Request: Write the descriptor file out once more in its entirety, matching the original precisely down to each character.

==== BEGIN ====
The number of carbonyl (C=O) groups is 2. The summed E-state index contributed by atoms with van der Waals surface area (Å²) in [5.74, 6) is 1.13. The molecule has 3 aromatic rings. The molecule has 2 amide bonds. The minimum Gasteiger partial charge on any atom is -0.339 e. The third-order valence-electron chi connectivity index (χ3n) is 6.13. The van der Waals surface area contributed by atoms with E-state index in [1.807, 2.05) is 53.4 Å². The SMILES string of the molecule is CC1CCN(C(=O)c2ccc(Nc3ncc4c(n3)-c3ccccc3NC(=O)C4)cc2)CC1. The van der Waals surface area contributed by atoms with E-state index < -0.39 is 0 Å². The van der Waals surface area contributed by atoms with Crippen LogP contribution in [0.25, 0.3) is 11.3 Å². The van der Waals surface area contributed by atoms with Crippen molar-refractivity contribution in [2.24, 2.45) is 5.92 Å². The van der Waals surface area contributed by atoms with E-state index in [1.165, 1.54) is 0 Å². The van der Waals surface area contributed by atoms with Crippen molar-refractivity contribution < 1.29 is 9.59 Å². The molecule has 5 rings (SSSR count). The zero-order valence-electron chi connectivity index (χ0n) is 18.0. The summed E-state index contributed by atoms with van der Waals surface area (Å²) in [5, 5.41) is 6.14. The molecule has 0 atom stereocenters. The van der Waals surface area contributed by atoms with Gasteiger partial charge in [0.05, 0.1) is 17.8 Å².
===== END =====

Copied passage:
The number of carbonyl (C=O) groups is 2. The summed E-state index contributed by atoms with van der Waals surface area (Å²) in [5.74, 6) is 1.13. The molecule has 3 aromatic rings. The molecule has 2 amide bonds. The minimum Gasteiger partial charge on any atom is -0.339 e. The third-order valence-electron chi connectivity index (χ3n) is 6.13. The van der Waals surface area contributed by atoms with E-state index in [1.807, 2.05) is 53.4 Å². The SMILES string of the molecule is CC1CCN(C(=O)c2ccc(Nc3ncc4c(n3)-c3ccccc3NC(=O)C4)cc2)CC1. The van der Waals surface area contributed by atoms with E-state index < -0.39 is 0 Å². The van der Waals surface area contributed by atoms with Crippen LogP contribution in [0.25, 0.3) is 11.3 Å². The van der Waals surface area contributed by atoms with Crippen molar-refractivity contribution in [2.24, 2.45) is 5.92 Å². The van der Waals surface area contributed by atoms with E-state index in [1.165, 1.54) is 0 Å². The van der Waals surface area contributed by atoms with Crippen molar-refractivity contribution < 1.29 is 9.59 Å². The molecule has 5 rings (SSSR count). The zero-order valence-electron chi connectivity index (χ0n) is 18.0. The summed E-state index contributed by atoms with van der Waals surface area (Å²) in [5, 5.41) is 6.14. The molecule has 0 atom stereocenters. The van der Waals surface area contributed by atoms with Gasteiger partial charge in [0.05, 0.1) is 17.8 Å².